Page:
From the time I was a little kid, I spent my summers with my grandparents in Utica, N.Y. My grandpa and I spent so many days together, but our time together might not be what you would expect. Even since I was five or six, I was tagging along with him in his work refinishing bowling alleys. I loved getting to spend all that time with him, and who would have imagined my experience way back then would steer my life toward running a successful wood flooring business today.

In those years, the '70s and '80s, bowling was still so popular that his company sanded only bowling lanes—they didn't do any residential or commercial wood flooring work. My grandfather and two of his brothers also owned two bowling centers in the area. I loved following him around on those bowling jobs, and when I was old enough, I started working with him—I thought it was fun. (Ironically, I never became a bowler! At his bowling centers my job was to eat cheeseburgers and fries.)

By the time I was eight or nine years old I was running a machine he had invented called the G&G Maxi Sander. What was unique about my grandfather's invention was that it stripped and leveled the lane at the same time. He loved it when I got on that machine, because when he was selling it to a prospective client, he could emphasize it was so easy to operate that even a kid could do it! And it truly was simple to operate.

He also invented a machine called the G&G Mini Sander, which was a 42-inch-wide belt sander that followed the Maxi Sander to close the grain back up in the wood to prepare the lanes for their finish coats. Those two machines he invented were his claim to fame, and they were expensive—somewhere between $10,000 and $15,000 even back then.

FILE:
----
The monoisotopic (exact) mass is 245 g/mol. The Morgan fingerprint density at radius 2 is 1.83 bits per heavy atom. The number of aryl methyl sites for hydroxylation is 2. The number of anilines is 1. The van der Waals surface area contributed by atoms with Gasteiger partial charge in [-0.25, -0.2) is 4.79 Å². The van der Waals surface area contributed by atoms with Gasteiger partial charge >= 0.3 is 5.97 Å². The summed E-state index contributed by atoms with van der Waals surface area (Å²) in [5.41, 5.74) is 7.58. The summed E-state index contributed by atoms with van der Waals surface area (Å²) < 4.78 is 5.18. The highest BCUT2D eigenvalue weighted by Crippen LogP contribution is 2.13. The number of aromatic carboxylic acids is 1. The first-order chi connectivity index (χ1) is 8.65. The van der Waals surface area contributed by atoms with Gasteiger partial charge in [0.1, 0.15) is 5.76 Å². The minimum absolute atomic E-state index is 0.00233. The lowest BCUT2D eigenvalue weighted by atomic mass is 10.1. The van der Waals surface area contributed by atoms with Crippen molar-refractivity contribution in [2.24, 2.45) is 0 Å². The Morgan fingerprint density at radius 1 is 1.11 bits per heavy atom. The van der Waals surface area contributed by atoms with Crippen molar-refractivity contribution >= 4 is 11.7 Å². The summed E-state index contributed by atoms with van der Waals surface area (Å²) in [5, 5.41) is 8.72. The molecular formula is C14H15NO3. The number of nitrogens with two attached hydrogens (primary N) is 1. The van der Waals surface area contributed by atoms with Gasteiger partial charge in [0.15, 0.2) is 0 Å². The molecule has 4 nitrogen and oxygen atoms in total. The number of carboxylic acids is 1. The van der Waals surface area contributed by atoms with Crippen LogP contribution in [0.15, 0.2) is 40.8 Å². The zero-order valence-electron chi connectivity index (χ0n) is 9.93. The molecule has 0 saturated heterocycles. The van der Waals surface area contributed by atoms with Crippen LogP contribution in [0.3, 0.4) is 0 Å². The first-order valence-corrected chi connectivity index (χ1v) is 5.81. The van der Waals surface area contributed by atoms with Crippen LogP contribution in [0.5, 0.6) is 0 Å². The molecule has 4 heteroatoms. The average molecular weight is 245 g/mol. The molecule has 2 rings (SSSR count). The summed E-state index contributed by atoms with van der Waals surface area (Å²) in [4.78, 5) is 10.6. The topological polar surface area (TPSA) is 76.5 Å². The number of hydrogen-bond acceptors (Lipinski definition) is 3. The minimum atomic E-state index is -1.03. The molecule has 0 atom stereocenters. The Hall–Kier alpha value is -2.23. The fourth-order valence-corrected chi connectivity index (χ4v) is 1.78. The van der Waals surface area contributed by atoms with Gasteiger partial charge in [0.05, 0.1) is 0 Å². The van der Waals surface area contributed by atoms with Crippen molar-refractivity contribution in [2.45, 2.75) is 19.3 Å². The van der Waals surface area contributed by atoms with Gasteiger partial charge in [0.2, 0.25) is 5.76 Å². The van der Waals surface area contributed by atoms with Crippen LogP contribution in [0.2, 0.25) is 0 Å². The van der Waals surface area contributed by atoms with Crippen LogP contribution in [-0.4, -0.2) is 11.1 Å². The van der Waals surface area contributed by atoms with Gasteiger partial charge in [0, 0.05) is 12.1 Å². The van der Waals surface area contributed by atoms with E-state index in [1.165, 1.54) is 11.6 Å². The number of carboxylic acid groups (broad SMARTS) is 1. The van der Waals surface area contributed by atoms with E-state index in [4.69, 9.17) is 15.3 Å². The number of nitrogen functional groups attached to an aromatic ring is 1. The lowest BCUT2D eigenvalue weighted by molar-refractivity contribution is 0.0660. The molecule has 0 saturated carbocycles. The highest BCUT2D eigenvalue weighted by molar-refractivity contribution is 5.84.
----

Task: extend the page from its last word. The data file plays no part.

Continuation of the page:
From running those machines I progressed to learning how to run the buffer and the 12-inch drum. Running a drum on a bowling lane was quite a bit different than using it in a residential setting. The 12-inch drums we used on the lanes all had special dual caster trucks on the front end so the edge of the drum could ride off the side of the lane to sand it. If you weren't careful, you'd go in the gutter and cause yourself some unnecessary repair work. Lanes we worked on were generally 39 or 42 boards wide depending on the installation style.


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Technical skills weren't the only things I learned from him on all those jobs, though. I also learned what it meant to have a work ethic and how to treat customers. I remember once when I was 10 or 11 years old I laid down—literally—while we were at a job to perform a task, and he said something to me about getting back up immediately. I remember wondering why he was yelling at me. On our way home from work that day he explained that the proprietors were there watching us do our work, and it doesn't look good if we are laying down on the job. That stuck with me to this day.